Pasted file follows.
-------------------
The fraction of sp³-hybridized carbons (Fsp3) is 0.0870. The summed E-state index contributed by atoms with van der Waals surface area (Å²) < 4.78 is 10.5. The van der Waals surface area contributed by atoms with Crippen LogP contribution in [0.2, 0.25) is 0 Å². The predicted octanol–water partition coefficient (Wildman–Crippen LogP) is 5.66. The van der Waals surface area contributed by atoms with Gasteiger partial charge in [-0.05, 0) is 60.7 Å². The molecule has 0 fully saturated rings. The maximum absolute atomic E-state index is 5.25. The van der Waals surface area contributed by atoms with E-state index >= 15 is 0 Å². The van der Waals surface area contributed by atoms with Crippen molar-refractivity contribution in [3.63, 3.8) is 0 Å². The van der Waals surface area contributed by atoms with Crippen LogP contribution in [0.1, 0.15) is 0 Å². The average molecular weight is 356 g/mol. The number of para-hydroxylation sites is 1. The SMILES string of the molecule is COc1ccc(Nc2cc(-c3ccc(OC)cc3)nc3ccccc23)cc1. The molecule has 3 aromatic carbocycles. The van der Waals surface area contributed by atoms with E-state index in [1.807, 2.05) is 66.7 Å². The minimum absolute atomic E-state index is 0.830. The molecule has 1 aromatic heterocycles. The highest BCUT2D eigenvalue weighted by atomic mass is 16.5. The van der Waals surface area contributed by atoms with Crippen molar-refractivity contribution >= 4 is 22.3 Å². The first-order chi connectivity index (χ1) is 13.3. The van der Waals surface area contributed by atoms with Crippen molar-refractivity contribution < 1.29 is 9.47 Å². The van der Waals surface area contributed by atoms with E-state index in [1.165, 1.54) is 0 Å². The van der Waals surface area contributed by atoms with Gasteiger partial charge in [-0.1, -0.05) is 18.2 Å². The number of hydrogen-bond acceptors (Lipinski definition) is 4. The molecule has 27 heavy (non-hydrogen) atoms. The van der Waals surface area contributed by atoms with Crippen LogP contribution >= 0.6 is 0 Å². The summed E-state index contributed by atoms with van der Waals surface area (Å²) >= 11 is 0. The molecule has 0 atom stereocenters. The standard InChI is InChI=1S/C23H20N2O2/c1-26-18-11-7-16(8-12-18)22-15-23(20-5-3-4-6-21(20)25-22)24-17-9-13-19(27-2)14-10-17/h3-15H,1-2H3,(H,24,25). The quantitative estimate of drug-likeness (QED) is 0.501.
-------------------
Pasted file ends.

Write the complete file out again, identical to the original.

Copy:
The fraction of sp³-hybridized carbons (Fsp3) is 0.0870. The summed E-state index contributed by atoms with van der Waals surface area (Å²) < 4.78 is 10.5. The van der Waals surface area contributed by atoms with Crippen LogP contribution in [0.2, 0.25) is 0 Å². The predicted octanol–water partition coefficient (Wildman–Crippen LogP) is 5.66. The van der Waals surface area contributed by atoms with Gasteiger partial charge in [-0.05, 0) is 60.7 Å². The molecule has 0 fully saturated rings. The maximum absolute atomic E-state index is 5.25. The van der Waals surface area contributed by atoms with E-state index >= 15 is 0 Å². The van der Waals surface area contributed by atoms with Crippen molar-refractivity contribution in [3.63, 3.8) is 0 Å². The van der Waals surface area contributed by atoms with Crippen LogP contribution in [0.1, 0.15) is 0 Å². The average molecular weight is 356 g/mol. The number of para-hydroxylation sites is 1. The SMILES string of the molecule is COc1ccc(Nc2cc(-c3ccc(OC)cc3)nc3ccccc23)cc1. The molecule has 3 aromatic carbocycles. The van der Waals surface area contributed by atoms with E-state index in [1.807, 2.05) is 66.7 Å². The minimum absolute atomic E-state index is 0.830. The molecule has 1 aromatic heterocycles. The highest BCUT2D eigenvalue weighted by atomic mass is 16.5. The van der Waals surface area contributed by atoms with Crippen molar-refractivity contribution >= 4 is 22.3 Å². The first-order chi connectivity index (χ1) is 13.3. The van der Waals surface area contributed by atoms with Crippen molar-refractivity contribution < 1.29 is 9.47 Å². The van der Waals surface area contributed by atoms with E-state index in [1.165, 1.54) is 0 Å². The van der Waals surface area contributed by atoms with Gasteiger partial charge in [-0.1, -0.05) is 18.2 Å². The number of hydrogen-bond acceptors (Lipinski definition) is 4. The molecule has 27 heavy (non-hydrogen) atoms. The van der Waals surface area contributed by atoms with Crippen LogP contribution >= 0.6 is 0 Å². The summed E-state index contributed by atoms with van der Waals surface area (Å²) >= 11 is 0. The molecule has 0 atom stereocenters. The standard InChI is InChI=1S/C23H20N2O2/c1-26-18-11-7-16(8-12-18)22-15-23(20-5-3-4-6-21(20)25-22)24-17-9-13-19(27-2)14-10-17/h3-15H,1-2H3,(H,24,25). The quantitative estimate of drug-likeness (QED) is 0.501.